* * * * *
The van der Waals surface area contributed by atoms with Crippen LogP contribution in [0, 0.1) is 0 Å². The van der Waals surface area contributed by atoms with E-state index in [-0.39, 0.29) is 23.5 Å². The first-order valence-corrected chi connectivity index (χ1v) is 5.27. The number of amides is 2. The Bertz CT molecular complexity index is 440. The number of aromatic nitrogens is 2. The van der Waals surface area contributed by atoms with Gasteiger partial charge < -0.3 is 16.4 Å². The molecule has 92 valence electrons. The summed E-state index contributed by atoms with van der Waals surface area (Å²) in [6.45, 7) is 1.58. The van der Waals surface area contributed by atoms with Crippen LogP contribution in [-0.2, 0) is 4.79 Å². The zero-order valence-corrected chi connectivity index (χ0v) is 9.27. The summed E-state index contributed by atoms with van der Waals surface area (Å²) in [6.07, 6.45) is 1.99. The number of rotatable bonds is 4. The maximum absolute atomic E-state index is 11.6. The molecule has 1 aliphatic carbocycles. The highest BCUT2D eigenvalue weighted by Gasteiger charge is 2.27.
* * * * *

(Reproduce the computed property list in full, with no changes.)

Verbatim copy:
The van der Waals surface area contributed by atoms with Crippen LogP contribution in [0, 0.1) is 0 Å². The van der Waals surface area contributed by atoms with E-state index in [-0.39, 0.29) is 23.5 Å². The first-order valence-corrected chi connectivity index (χ1v) is 5.27. The number of amides is 2. The Bertz CT molecular complexity index is 440. The number of aromatic nitrogens is 2. The van der Waals surface area contributed by atoms with Gasteiger partial charge < -0.3 is 16.4 Å². The molecule has 92 valence electrons. The summed E-state index contributed by atoms with van der Waals surface area (Å²) in [6.45, 7) is 1.58. The van der Waals surface area contributed by atoms with Crippen LogP contribution in [-0.2, 0) is 4.79 Å². The zero-order valence-corrected chi connectivity index (χ0v) is 9.27. The summed E-state index contributed by atoms with van der Waals surface area (Å²) in [6.07, 6.45) is 1.99. The number of rotatable bonds is 4. The maximum absolute atomic E-state index is 11.6. The molecule has 1 aliphatic carbocycles. The highest BCUT2D eigenvalue weighted by Gasteiger charge is 2.27.